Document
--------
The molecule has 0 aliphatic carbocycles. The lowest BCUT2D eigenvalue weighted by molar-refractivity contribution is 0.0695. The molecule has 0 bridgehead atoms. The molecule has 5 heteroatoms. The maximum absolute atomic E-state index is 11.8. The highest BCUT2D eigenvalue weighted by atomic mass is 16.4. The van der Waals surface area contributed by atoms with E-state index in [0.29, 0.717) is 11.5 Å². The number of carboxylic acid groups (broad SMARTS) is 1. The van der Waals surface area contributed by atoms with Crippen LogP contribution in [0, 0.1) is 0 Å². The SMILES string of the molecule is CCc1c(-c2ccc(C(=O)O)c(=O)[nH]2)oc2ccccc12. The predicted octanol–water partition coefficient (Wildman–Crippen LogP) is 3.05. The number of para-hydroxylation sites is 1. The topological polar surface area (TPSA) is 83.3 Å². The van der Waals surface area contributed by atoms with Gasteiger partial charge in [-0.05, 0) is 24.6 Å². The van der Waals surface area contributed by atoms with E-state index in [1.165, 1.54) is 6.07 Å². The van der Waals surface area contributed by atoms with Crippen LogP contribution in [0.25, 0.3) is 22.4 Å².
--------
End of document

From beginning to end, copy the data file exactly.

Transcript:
The molecule has 0 aliphatic carbocycles. The lowest BCUT2D eigenvalue weighted by molar-refractivity contribution is 0.0695. The molecule has 0 bridgehead atoms. The molecule has 5 heteroatoms. The maximum absolute atomic E-state index is 11.8. The highest BCUT2D eigenvalue weighted by atomic mass is 16.4. The van der Waals surface area contributed by atoms with E-state index in [0.29, 0.717) is 11.5 Å². The number of carboxylic acid groups (broad SMARTS) is 1. The van der Waals surface area contributed by atoms with Crippen LogP contribution in [0, 0.1) is 0 Å². The SMILES string of the molecule is CCc1c(-c2ccc(C(=O)O)c(=O)[nH]2)oc2ccccc12. The predicted octanol–water partition coefficient (Wildman–Crippen LogP) is 3.05. The number of para-hydroxylation sites is 1. The topological polar surface area (TPSA) is 83.3 Å². The van der Waals surface area contributed by atoms with Gasteiger partial charge in [-0.05, 0) is 24.6 Å². The van der Waals surface area contributed by atoms with E-state index in [1.165, 1.54) is 6.07 Å². The van der Waals surface area contributed by atoms with Crippen LogP contribution in [0.25, 0.3) is 22.4 Å².